Can you place every number from 1 to 25 in a 5x5 grid such that it contains four 3x3 semimagic squares? A semimagic square is a square whose rows and columns all sum to the same number. This is intended to be solved with a computer.

  • $\begingroup$ Can a semimagic square be composed of any 3-subset of rows and any 3-subset of columns? $\endgroup$
    – RobPratt
    Mar 11 at 0:01
  • $\begingroup$ @RobPratt no they need to be contiguous subsets, ie. next to each other. $\endgroup$ Mar 11 at 0:29
  • $\begingroup$ So there are nine 3x3 squares and you want four of them to be semimagic? $\endgroup$
    – RobPratt
    Mar 11 at 0:30
  • $\begingroup$ yes that's correct $\endgroup$ Mar 11 at 0:31

3 Answers 3


Yes, $4$ is the most possible (take the subsquares with $12$, $3$, $18$, and $13$ in their top-left corners as the semi-magic squares). \begin{matrix} 12& 24& 3& 25& 11 \\ 9& 7& 23& 10& 6 \\18& 8& 13& 4& 22 \\20& 14& 5& 19& 15 \\1& 17& 21& 16& 2 \\\end{matrix}

  • $\begingroup$ Yes you got it! I am very impressed at how fast you got that. Interestingly it is a variant of the same square that I found. I wonder if there are other examples? Also I would be keen to see your approach. $\endgroup$ Mar 11 at 0:32
  • 1
    $\begingroup$ I just finished some Python code to enumerate the examples. Up to the various symmetries (rotation, reflection, inversion through 13, and permuting the first and second or fourth and fifth rows and/or columns), this square and RobPratt's square are the only solutions. $\endgroup$ Mar 11 at 18:08

Here's a different one, obtained via integer linear programming:

 18 19  1 12 25
 17  5 16 20  2
  3 14 21  6 11
 13 15 10 24  4
 22  9  7  8 23

  • 1
    $\begingroup$ Fun fact: exchanging the first two rows adds a magic antidiagonal in the top left, and it's the only way to make a magic diagonal. $\endgroup$ Mar 11 at 19:23

Logic underpinning the other answers:

If two subsquares share a full row and/or column, their semimagic sums are equal. Consequently, no two subsquares share two full rows and/or columns, because their third rows/columns would be forced to be equal. We are left with three possible configurations, up to rotation: Zero Corners (top), Three Corners (left), and Four Corners (right), where subsquares of the same color have the same sum.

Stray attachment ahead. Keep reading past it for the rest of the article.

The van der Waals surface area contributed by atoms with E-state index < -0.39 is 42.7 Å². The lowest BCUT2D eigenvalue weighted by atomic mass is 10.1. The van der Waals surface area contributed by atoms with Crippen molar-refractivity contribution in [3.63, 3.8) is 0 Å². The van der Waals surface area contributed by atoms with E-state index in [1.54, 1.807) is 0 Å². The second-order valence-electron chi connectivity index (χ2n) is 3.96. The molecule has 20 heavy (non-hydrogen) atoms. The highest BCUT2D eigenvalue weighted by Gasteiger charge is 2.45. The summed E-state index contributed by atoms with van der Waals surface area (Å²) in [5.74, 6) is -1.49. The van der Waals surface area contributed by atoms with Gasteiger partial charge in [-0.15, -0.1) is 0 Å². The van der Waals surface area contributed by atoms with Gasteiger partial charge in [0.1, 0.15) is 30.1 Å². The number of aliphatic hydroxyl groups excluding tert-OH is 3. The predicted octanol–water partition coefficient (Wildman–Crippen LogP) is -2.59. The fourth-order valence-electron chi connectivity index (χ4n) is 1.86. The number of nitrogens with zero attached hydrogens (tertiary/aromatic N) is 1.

enter image description here

Four Corners is the only valid configuration.
In the Zero Corners configuration, R1C2-4 must have the same sum as R4C2-4, but R1Cn differs from R4Cn by the difference in sum between the green and red squares. Consequently, the green and red sums are equal, and identical numbers abound.
In the Three Corners configuration, R2C5 and R5C2 are equal*, being both different from R2C2 by the difference between the red and green sums. Likewise for R1C4 and R4C1 (via R4C4).
*(R1C1 is the top left.)

The central cell is congruent to 5 modulo 8 (i.e. 5, 13, or 21).
In the Four Corners configuration, the values of the entire 5×5 square are determined by the central 3×3 as follows, where $S$ is the magic sum:
\begin{array}{ccccc} a+b+d+e-S & S-a-d & S-b-e & S-c-f & b+c+e+f-S\\ S-a-b & a & b & c & S-b-c\\ S-d-e & d & e & f & S-e-f\\ S-g-h & g & h & i & S-h-i\\ d+e+g+h-S & S-d-g & S-e-h & S-f-i & e+f+h+i-S \end{array}
Summing the entries yields $325 = 8S+e$ and reducing modulo 8 yields the claim.

The number of solutions is divisible by 128.
The Four Corners configuration has five validity-preserving symmetries due to its structure:
- Rotation and reflection (order 8)
- Interchanging rows 1 and 2 (order 2)
- Interchanging rows 4 and 5 (order 2)
- Interchanging columns 1 and 2 (order 2)
- Interchanging columns 4 and 5 (order 2)
In fact, there are exactly four solutions up to these symmetries (i.e. 512 in total) - user1502040's, RobPratt's, and the squares formed by replacing each x with 26-x in either of those squares.

  • $\begingroup$ Thanks for that interesting insight! $\endgroup$ Mar 12 at 0:56

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